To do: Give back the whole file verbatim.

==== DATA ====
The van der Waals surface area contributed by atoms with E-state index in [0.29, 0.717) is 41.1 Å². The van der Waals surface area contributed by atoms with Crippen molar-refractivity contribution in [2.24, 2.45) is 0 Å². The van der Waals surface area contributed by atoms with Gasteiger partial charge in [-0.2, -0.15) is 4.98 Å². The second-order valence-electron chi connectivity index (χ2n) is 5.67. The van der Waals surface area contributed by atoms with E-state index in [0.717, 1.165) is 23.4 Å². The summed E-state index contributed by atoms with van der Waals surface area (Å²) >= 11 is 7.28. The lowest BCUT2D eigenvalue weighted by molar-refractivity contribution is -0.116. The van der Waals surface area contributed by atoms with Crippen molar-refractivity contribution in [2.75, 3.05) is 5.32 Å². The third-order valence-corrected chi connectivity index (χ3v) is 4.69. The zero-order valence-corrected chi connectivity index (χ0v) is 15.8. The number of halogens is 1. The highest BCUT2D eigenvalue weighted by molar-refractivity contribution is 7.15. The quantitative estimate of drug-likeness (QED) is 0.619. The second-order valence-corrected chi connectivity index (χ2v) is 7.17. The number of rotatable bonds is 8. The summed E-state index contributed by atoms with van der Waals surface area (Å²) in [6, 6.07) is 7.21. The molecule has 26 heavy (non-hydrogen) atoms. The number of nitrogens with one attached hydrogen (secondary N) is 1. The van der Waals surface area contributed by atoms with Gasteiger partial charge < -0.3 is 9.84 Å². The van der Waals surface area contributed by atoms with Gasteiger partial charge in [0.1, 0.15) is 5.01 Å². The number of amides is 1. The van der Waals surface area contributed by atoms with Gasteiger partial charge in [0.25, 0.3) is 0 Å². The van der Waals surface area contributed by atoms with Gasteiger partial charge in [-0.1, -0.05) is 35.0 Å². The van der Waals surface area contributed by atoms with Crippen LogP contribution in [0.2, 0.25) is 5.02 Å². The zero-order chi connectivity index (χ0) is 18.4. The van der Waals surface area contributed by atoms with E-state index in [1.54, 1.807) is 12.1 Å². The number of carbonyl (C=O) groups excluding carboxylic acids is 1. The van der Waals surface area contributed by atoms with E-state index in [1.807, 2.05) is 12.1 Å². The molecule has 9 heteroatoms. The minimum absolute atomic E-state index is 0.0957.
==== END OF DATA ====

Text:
The van der Waals surface area contributed by atoms with E-state index in [0.29, 0.717) is 41.1 Å². The van der Waals surface area contributed by atoms with Crippen molar-refractivity contribution in [2.24, 2.45) is 0 Å². The van der Waals surface area contributed by atoms with Gasteiger partial charge in [-0.2, -0.15) is 4.98 Å². The second-order valence-electron chi connectivity index (χ2n) is 5.67. The van der Waals surface area contributed by atoms with E-state index in [0.717, 1.165) is 23.4 Å². The summed E-state index contributed by atoms with van der Waals surface area (Å²) >= 11 is 7.28. The lowest BCUT2D eigenvalue weighted by molar-refractivity contribution is -0.116. The van der Waals surface area contributed by atoms with Crippen molar-refractivity contribution in [2.75, 3.05) is 5.32 Å². The third-order valence-corrected chi connectivity index (χ3v) is 4.69. The zero-order valence-corrected chi connectivity index (χ0v) is 15.8. The number of halogens is 1. The highest BCUT2D eigenvalue weighted by molar-refractivity contribution is 7.15. The quantitative estimate of drug-likeness (QED) is 0.619. The second-order valence-corrected chi connectivity index (χ2v) is 7.17. The number of rotatable bonds is 8. The summed E-state index contributed by atoms with van der Waals surface area (Å²) in [6, 6.07) is 7.21. The molecule has 26 heavy (non-hydrogen) atoms. The number of nitrogens with one attached hydrogen (secondary N) is 1. The van der Waals surface area contributed by atoms with Gasteiger partial charge < -0.3 is 9.84 Å². The van der Waals surface area contributed by atoms with Gasteiger partial charge in [0.1, 0.15) is 5.01 Å². The number of amides is 1. The van der Waals surface area contributed by atoms with Gasteiger partial charge in [0.25, 0.3) is 0 Å². The van der Waals surface area contributed by atoms with Gasteiger partial charge in [-0.1, -0.05) is 35.0 Å². The van der Waals surface area contributed by atoms with Crippen LogP contribution in [0.2, 0.25) is 5.02 Å². The zero-order chi connectivity index (χ0) is 18.4. The van der Waals surface area contributed by atoms with E-state index in [1.54, 1.807) is 12.1 Å². The number of carbonyl (C=O) groups excluding carboxylic acids is 1. The van der Waals surface area contributed by atoms with E-state index in [1.807, 2.05) is 12.1 Å². The molecule has 9 heteroatoms. The minimum absolute atomic E-state index is 0.0957.